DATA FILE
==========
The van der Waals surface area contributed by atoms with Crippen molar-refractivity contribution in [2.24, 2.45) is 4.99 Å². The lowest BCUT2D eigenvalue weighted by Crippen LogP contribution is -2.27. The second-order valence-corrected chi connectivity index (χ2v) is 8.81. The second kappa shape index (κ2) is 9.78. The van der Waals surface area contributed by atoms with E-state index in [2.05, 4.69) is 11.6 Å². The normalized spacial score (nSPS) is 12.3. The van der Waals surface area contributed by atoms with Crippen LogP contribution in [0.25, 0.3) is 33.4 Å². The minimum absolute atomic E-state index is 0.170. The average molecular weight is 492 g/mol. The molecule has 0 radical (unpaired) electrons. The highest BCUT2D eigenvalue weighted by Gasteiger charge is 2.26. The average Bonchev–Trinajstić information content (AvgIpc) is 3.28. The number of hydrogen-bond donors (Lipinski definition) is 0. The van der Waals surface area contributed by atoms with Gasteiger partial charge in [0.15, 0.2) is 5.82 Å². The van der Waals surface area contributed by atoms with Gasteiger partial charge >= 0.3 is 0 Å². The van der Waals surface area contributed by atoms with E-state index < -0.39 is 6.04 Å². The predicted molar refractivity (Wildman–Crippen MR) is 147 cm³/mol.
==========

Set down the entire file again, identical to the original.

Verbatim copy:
The van der Waals surface area contributed by atoms with Crippen molar-refractivity contribution in [2.24, 2.45) is 4.99 Å². The lowest BCUT2D eigenvalue weighted by Crippen LogP contribution is -2.27. The second-order valence-corrected chi connectivity index (χ2v) is 8.81. The second kappa shape index (κ2) is 9.78. The van der Waals surface area contributed by atoms with E-state index in [2.05, 4.69) is 11.6 Å². The normalized spacial score (nSPS) is 12.3. The van der Waals surface area contributed by atoms with Crippen LogP contribution in [0.25, 0.3) is 33.4 Å². The minimum absolute atomic E-state index is 0.170. The average molecular weight is 492 g/mol. The molecule has 0 radical (unpaired) electrons. The highest BCUT2D eigenvalue weighted by Gasteiger charge is 2.26. The average Bonchev–Trinajstić information content (AvgIpc) is 3.28. The number of hydrogen-bond donors (Lipinski definition) is 0. The van der Waals surface area contributed by atoms with Gasteiger partial charge in [0.15, 0.2) is 5.82 Å². The van der Waals surface area contributed by atoms with Gasteiger partial charge >= 0.3 is 0 Å². The van der Waals surface area contributed by atoms with E-state index < -0.39 is 6.04 Å². The predicted molar refractivity (Wildman–Crippen MR) is 147 cm³/mol.